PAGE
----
A face behind the veil

October 25, 2009
By shanza BRONZE, Flushing, New York
shanza BRONZE, Flushing, New York
1 article 0 photos 0 comments

Terrorist. My mind was busy registering this one word as I looked at the old lady who seemed to tower over me despite her hunched back. Her stare was cold enough to freeze my entire body in the position that I stood in. The lady raised her wrinkly hand. I wanted to walk past her but my legs wouldn’t budge or maybe I just didn’t want to risk angering her by doing so. Her hand came closer and I cowered but she didn’t touch me. Instead, she brought it closer to her own neck. Her eyes pierced through me, the hatred clear like the sky that afternoon. She crossed her hand over her neck making a gesture which read, “You’re dead.” That was enough to send me running down the block.

This incident occurred about a year after the tragic occurrence of 9/11. I had become accustomed to seeing Muslims being portrayed as terrorists in the media. However, being a young girl of twelve years I did not think it would impact my life until my encounter with the old lady. Being too young to comprehend the encounter as a confrontation between myself and the reality of my identity, I began to hold the veil, my hijab, at fault. For many months I tried to conceal my religion with the fear of being judged. I found myself making sure everyday that I bare my head of the white cotton hijab as soon as I stepped out of my school, where I fit in regardless since it was mandatory for all females to wear it. I felt satisfied and I put the incident behind me but yet I never dared to put on the hijab outside, afraid of the response I might receive.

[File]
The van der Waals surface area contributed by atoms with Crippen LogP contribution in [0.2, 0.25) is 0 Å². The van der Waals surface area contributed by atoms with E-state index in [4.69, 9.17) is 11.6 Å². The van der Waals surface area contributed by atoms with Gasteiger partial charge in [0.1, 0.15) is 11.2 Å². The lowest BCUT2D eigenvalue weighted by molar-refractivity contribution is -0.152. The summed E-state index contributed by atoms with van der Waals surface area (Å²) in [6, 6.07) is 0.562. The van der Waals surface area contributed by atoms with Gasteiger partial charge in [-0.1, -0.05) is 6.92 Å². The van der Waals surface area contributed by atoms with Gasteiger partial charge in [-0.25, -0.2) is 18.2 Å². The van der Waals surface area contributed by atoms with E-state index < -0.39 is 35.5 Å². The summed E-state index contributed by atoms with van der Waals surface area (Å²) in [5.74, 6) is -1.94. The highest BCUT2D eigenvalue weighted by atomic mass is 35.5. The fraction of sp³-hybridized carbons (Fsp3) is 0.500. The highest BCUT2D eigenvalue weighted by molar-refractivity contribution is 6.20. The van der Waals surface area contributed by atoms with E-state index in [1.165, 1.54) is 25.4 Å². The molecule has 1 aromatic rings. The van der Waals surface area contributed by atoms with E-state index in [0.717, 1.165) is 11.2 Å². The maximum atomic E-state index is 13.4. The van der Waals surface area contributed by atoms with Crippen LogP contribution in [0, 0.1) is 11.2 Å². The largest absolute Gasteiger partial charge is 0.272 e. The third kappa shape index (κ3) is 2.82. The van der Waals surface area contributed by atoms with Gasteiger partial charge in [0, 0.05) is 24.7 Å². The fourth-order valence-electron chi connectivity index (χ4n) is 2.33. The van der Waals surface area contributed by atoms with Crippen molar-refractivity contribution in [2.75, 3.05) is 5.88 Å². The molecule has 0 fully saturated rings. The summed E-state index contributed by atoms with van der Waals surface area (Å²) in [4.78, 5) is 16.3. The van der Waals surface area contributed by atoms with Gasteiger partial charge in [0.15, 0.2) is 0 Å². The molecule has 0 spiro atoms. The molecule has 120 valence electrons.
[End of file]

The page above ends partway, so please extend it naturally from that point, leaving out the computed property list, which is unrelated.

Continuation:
My initial feelings of ‘belonging’ after changing my appearance were soon replaced by the same old insecurities when I began to witness other Muslim woman undergo similar or worse occurrences than my own. The first of many took place on one of the most diverse platforms of New York City, the subway on 42nd Street Times Square. I was sitting on the 7 train, impatiently waiting for the doors of the train to close and for it to begin moving. The train was mostly empty with the exception of the further corner where a group of friends were conversing loud enough for everyone to hear. I opened the mystery book which I had in my hand as an attempt to pass time by reading and I silently cursed myself for forgetting my headphones at home. Unable to concentrate I put down the book and noticed that a girl with a hijab had just slipped into the seat across from me. Soon after, the train began to move and the seat next to the girl’s seat was taken by an old woman. The woman began to talk to the girl with the hijab. After another failed attempt at reading, I gave up and began to eavesdrop on their conversation. “So, do you have some bombs hidden in your bag?” the woman said to the girl in the hijab. Sitting across from them, I felt color rush into my face and I felt embarrassed for the girl. However, to my surprise her behavior had not changed. She replied with a “No” to the old lady, got up, and walked away. Sitting there I began thinking back to how I had reacted to the old woman on the street as a child. Knowing that I would have reacted in the same way as I had than, I was completely a taken by how this girl had handled the remark.